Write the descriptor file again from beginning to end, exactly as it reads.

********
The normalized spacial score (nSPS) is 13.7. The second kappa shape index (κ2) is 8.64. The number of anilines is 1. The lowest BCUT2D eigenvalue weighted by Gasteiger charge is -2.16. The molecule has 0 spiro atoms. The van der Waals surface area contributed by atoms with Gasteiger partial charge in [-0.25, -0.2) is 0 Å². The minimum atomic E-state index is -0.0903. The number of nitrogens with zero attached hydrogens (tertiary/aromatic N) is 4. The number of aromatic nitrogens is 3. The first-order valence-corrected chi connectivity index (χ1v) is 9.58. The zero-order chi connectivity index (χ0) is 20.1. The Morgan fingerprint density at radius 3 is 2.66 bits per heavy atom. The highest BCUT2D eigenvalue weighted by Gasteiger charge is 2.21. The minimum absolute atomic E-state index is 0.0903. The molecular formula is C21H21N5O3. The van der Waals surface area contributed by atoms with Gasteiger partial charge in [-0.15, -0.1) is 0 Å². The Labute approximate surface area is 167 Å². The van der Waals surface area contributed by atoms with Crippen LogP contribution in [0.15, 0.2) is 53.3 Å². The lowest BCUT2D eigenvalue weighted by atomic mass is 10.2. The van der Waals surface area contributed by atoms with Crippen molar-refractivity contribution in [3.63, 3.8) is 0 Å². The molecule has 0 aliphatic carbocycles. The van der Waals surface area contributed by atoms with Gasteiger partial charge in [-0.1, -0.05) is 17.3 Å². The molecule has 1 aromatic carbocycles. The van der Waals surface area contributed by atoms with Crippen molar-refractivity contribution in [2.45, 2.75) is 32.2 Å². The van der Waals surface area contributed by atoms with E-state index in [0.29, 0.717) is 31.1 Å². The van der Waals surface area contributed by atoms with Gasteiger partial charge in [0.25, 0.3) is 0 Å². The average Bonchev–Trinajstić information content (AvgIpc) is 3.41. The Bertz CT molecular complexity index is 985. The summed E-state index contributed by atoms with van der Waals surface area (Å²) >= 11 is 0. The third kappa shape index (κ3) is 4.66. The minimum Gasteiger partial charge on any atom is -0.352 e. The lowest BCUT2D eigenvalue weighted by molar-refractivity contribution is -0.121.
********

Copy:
The normalized spacial score (nSPS) is 13.7. The second kappa shape index (κ2) is 8.64. The number of anilines is 1. The lowest BCUT2D eigenvalue weighted by Gasteiger charge is -2.16. The molecule has 0 spiro atoms. The van der Waals surface area contributed by atoms with Gasteiger partial charge in [-0.25, -0.2) is 0 Å². The minimum atomic E-state index is -0.0903. The number of nitrogens with zero attached hydrogens (tertiary/aromatic N) is 4. The number of aromatic nitrogens is 3. The first-order valence-corrected chi connectivity index (χ1v) is 9.58. The zero-order chi connectivity index (χ0) is 20.1. The Morgan fingerprint density at radius 3 is 2.66 bits per heavy atom. The highest BCUT2D eigenvalue weighted by Gasteiger charge is 2.21. The minimum absolute atomic E-state index is 0.0903. The molecular formula is C21H21N5O3. The van der Waals surface area contributed by atoms with Gasteiger partial charge in [-0.15, -0.1) is 0 Å². The Labute approximate surface area is 167 Å². The van der Waals surface area contributed by atoms with Crippen LogP contribution in [0.15, 0.2) is 53.3 Å². The lowest BCUT2D eigenvalue weighted by atomic mass is 10.2. The van der Waals surface area contributed by atoms with Crippen molar-refractivity contribution in [3.63, 3.8) is 0 Å². The molecule has 0 aliphatic carbocycles. The van der Waals surface area contributed by atoms with Gasteiger partial charge in [-0.1, -0.05) is 17.3 Å². The molecule has 1 aromatic carbocycles. The van der Waals surface area contributed by atoms with Crippen molar-refractivity contribution in [2.45, 2.75) is 32.2 Å². The van der Waals surface area contributed by atoms with E-state index in [0.29, 0.717) is 31.1 Å². The van der Waals surface area contributed by atoms with Gasteiger partial charge in [0.25, 0.3) is 0 Å². The average Bonchev–Trinajstić information content (AvgIpc) is 3.41. The Bertz CT molecular complexity index is 985. The summed E-state index contributed by atoms with van der Waals surface area (Å²) >= 11 is 0. The third kappa shape index (κ3) is 4.66. The minimum Gasteiger partial charge on any atom is -0.352 e. The lowest BCUT2D eigenvalue weighted by molar-refractivity contribution is -0.121.